On the Universality of Shakespeare: Roman History through a Shoji Screen in the Lantern’s THE TRAGEDY OF JULIUS CAESAR

Joe Guzmán and Forrest McClendon in THE TRAGEDY OF JULIUS CAESAR at the Lantern, with set design by Meghan Jones (Photo credit: Mark Garvin)

Joe Guzmán and Forrest McClendon in THE TRAGEDY OF JULIUS CAESAR at the Lantern, with set design by Meghan Jones (Photo credit: Mark Garvin)

Director Charles McMahon, founding artistic director of the Lantern Theater Company, asserts that all of Shakespeare’s plays, whenever or wherever they’re set, are in fact observations about contemporary England. By shifting the locales to places outside of his homeland, the playwright made his universal themes more palatable to a British audience; in essence, they would rather hear about the human shortcomings and socio-political foibles of distant characters and cultures, than to have them exposed directly about themselves and their nation.

Following the lead of Kenneth Branagh’s movie version of As You Like It (2007) and Akira Kurosawa’s film adaptations of Macbeth (Throne of Blood, 1957) and King Lear (Ran, 1985), McMahon infuses the Lantern’s current production of THE TRAGEDY OF JULIUS CAESAR with the aesthetics of feudal Japan, a society that faced some of the same issues as those presented in the infamous history of the ancient Roman emperor: the pitting of personal ambition against politics; and the rights of the leader versus the rights of the people. According to McMahon, similar concerns were also found among the Elizabethan aristocracy, who wanted to preserve rather than to relinquish their privileges to a powerful monarch. Interesting ideas, but do they work in a play about real figures and an actual event that we all know occurred in the Curia of Pompey in 44 BC? Shakespeare himself seems to have promoted the concept, in the words he wrote for Cassius (Act III, Scene 1): “How many ages hence/Shall this our lofty scene be acted over/In states unborn and accents yet unknown!”

Jered McLenigan as Marc Antony, in Japanese-style costume by Brian Strachan (Photo credit: Mark Garvin)

Jered McLenigan as Marc Antony, in Japanese-style costume by Brian Strachan (Photo credit: Mark Garvin)

If you accept the conceit, and can reconcile the historical facts of the script with the artistic license of the design, you will surely appreciate Lantern’s stunning production. Scenic designer Meghan Jones sets the stage with Shoji screens in place of classical columns, Brian Strachan costumes the cast in traditional warrior attire and robes instead of togas, and the Kyo Daiko Ensemble pounds its Taiko drums to the beat of Christopher Colucci’s original Japanese-inspired music. And McMahon’s accomplished actors demonstrate their fluidity with Shakespeare’s language and their recognition of its gravity, with especially passionate performances by Joe Guzmán as Cassius, Adam Altman as Marullus, U.R. as Brutus, Jered McLenigan as Marc Antony, and Forrest McClendon as Caesar.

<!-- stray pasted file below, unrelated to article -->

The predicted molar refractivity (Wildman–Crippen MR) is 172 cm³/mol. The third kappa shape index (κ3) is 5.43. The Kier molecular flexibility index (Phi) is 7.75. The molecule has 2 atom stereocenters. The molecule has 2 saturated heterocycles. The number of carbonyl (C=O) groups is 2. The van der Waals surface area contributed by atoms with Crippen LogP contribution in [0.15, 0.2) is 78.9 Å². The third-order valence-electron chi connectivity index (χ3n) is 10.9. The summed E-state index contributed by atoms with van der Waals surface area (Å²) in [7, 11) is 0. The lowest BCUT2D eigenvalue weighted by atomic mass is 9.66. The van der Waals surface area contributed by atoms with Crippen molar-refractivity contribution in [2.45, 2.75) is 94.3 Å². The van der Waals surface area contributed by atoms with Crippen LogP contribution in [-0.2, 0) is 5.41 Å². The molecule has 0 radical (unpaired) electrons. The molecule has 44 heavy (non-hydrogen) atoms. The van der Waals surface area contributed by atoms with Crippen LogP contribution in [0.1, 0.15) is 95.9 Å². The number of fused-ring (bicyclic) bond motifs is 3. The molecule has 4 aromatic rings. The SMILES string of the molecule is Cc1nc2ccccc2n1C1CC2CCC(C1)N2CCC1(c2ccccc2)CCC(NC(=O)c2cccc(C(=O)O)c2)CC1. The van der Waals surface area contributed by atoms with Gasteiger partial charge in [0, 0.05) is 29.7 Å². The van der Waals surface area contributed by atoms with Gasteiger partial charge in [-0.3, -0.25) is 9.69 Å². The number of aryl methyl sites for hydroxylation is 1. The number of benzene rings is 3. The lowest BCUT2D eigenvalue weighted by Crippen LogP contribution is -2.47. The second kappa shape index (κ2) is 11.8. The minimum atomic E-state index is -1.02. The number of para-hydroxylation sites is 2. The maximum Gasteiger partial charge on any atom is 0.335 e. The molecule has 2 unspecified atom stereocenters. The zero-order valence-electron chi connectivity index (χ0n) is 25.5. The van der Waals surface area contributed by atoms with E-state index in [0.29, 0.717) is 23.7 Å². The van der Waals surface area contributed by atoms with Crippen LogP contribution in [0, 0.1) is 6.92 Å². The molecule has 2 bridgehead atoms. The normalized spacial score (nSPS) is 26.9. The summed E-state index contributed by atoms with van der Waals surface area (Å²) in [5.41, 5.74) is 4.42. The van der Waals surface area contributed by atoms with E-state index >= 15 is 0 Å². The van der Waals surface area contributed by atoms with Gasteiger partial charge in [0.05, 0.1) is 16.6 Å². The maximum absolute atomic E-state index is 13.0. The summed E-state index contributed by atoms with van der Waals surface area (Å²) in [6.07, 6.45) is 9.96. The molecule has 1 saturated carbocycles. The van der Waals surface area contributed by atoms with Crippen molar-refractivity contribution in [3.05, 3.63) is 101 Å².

Along with its stage production, the Lantern will host a three-part series of Scholars In Conversation, “Friends, Romans, Countrymen: Julius Caesar in the Modern World.” The educational discussions will consider the timeless themes contained in the play, and how the past can provide a perspective on the important issues of today. February 6-March 16, 2014, lanterntheater.org.

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About the author

Debra Miller

Debra holds a PhD in Art History from the University of Delaware and teaches at Rowan University, Glassboro, NJ. She is a judge for the Barrymore Awards for Excellence in Theatre, Philadelphia Arts and Culture Correspondent for Central Voice, and has served as a Commonwealth Speaker for the Pennsylvania Humanities Council and President of the Board of Directors of Da Vinci Art Alliance. Her publications include articles, books, and catalogues on Renaissance, Baroque, American, Pre-Columbian, and Contemporary Art, and feature articles on the Philadelphia theater scene.